Having needed some space to live, our first task upon moving in was to clean enough floors to fix ourselves a temporary living room, a bedroom and a kitchen. The house had been derelict for just over ten years and everything was, understandably, dirtier than a blind mans toilet. Cleaning the kitchen floor, rocking the beautifully moody encaustic tiles shown above, was a piece of cake: It turned out, most of the tiles cleaned up well with just a drop of PH neutral dish soap and were, rather surprisingly, not in a desperate need of resealing.
The case of terracotta tiles found hiding in our bedroom and the lounge, however, was a different matter entirely. Having been in a need of a sealant and re-grouting, somebody in the 60’s (curse these people to hell) thought, either, that repairs were too much work or just preferred more of a contemporary no-maintenance material. Luckily, instead of lifting the tiles and the sand-cement they were laid on, the homeowners leveled the floor by covering it entirely in lime and installed a carpet of linoleum straight on top of the compacted lime dust.
Of course, a no-maintenance material does not exist – except in the dreams of salesmen and lazy homeowners. Easy to install, easy to care materials such as linoleum, vinyl or laminate do not need maintenance at first and clean with ease, but after a decade or two, depending variables such as the quality of the product, general wear and exposure to the sun and moisture, even the toughest of these materials will age ungracefully and will need to be replaced. The wood imitation-linoleum, laid on top of our century old terracotta tiles, had faded, bubbled and cracked so badly under the blazing sun of Mazamet that it was taken straight to the tip. It did not adhere to the floor at all, implying that it was never properly fastened to it’s base or the glue holding it had dissolved a long time ago.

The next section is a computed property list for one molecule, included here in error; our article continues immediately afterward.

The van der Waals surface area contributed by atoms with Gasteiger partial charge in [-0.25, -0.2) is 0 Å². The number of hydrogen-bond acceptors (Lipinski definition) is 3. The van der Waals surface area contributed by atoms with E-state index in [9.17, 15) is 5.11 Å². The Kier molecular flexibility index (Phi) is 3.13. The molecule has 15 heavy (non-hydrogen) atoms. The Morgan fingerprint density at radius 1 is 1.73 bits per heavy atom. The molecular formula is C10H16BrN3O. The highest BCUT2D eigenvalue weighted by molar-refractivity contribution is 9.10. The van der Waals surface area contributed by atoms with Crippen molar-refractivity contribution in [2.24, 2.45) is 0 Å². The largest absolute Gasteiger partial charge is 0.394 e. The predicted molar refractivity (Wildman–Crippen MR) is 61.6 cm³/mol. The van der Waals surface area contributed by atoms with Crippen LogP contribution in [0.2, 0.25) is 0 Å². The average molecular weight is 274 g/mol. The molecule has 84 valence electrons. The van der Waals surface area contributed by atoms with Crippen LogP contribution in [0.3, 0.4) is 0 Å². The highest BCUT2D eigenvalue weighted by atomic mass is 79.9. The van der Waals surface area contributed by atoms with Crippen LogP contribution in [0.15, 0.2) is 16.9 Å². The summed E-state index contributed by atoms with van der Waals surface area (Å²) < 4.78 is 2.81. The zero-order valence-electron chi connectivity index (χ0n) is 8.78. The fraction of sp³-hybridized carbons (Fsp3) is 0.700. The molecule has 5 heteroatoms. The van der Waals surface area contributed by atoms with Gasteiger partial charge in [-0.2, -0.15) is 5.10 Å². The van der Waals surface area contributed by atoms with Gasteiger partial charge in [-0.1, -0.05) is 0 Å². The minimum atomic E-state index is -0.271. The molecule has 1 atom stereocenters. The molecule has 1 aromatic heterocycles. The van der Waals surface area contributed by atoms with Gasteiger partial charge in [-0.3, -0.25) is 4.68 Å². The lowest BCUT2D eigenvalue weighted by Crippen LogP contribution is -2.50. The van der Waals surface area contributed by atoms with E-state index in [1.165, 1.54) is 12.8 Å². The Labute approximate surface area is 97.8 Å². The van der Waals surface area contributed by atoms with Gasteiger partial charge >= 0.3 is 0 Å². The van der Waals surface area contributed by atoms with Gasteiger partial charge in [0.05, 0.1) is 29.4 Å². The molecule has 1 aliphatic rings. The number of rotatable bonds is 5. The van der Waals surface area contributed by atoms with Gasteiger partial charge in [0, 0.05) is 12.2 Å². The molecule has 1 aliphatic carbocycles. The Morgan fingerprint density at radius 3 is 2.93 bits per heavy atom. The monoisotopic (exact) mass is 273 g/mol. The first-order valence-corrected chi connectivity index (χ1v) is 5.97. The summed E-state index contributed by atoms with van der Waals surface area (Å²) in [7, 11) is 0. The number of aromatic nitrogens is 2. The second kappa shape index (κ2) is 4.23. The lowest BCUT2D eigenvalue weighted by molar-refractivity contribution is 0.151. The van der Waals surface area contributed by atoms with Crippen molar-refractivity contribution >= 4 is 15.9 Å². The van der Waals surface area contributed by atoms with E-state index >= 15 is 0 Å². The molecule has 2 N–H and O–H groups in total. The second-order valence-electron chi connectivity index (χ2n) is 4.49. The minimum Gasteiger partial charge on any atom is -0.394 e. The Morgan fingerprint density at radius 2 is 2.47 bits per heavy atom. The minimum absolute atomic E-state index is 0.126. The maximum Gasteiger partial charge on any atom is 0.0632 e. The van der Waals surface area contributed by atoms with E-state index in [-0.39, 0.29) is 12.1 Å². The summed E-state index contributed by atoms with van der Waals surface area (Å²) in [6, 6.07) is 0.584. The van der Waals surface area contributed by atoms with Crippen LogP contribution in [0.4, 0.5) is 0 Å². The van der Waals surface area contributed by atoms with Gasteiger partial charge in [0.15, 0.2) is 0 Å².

Turned out, taking off the lino was the easy part…
It took the both of us, me and my husband that is, two days to scrape off the packed lime dust on each floor. Sometimes the stuff came off in big sheets, but more often than not, it needed to be chiseled off one tiny chip at a time. To save our little Henry the Hoover from clogging up, we swept the dust by hand before revving up the vacuum – in hind sight, I firmly recommend wearing a mask for these types of jobs… safety first boys and girls! You don’t want to be digging out dust from your nose like I had to.